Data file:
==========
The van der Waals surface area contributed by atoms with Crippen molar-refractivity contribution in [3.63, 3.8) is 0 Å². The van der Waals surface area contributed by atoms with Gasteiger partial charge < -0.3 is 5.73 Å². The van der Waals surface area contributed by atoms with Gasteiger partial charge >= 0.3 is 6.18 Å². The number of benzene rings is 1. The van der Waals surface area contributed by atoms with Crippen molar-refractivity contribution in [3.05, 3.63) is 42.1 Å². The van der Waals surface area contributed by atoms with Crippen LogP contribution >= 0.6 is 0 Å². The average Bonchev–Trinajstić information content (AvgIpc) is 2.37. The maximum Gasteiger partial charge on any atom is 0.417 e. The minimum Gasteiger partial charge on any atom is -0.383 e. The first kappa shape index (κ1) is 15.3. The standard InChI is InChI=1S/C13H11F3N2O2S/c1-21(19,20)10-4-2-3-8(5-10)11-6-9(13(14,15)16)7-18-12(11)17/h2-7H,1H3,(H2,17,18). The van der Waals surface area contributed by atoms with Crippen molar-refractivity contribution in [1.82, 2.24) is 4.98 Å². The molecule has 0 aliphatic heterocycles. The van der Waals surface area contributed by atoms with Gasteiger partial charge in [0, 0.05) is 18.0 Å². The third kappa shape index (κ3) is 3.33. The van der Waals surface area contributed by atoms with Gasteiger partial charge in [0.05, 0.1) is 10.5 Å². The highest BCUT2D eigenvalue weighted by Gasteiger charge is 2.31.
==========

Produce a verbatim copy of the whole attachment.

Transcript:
The van der Waals surface area contributed by atoms with Crippen molar-refractivity contribution in [3.63, 3.8) is 0 Å². The van der Waals surface area contributed by atoms with Gasteiger partial charge < -0.3 is 5.73 Å². The van der Waals surface area contributed by atoms with Gasteiger partial charge >= 0.3 is 6.18 Å². The number of benzene rings is 1. The van der Waals surface area contributed by atoms with Crippen molar-refractivity contribution in [3.05, 3.63) is 42.1 Å². The van der Waals surface area contributed by atoms with Crippen LogP contribution >= 0.6 is 0 Å². The average Bonchev–Trinajstić information content (AvgIpc) is 2.37. The maximum Gasteiger partial charge on any atom is 0.417 e. The minimum Gasteiger partial charge on any atom is -0.383 e. The first kappa shape index (κ1) is 15.3. The standard InChI is InChI=1S/C13H11F3N2O2S/c1-21(19,20)10-4-2-3-8(5-10)11-6-9(13(14,15)16)7-18-12(11)17/h2-7H,1H3,(H2,17,18). The van der Waals surface area contributed by atoms with Crippen molar-refractivity contribution in [1.82, 2.24) is 4.98 Å². The molecule has 0 aliphatic heterocycles. The van der Waals surface area contributed by atoms with Gasteiger partial charge in [0, 0.05) is 18.0 Å². The third kappa shape index (κ3) is 3.33. The van der Waals surface area contributed by atoms with Gasteiger partial charge in [0.05, 0.1) is 10.5 Å². The highest BCUT2D eigenvalue weighted by Gasteiger charge is 2.31.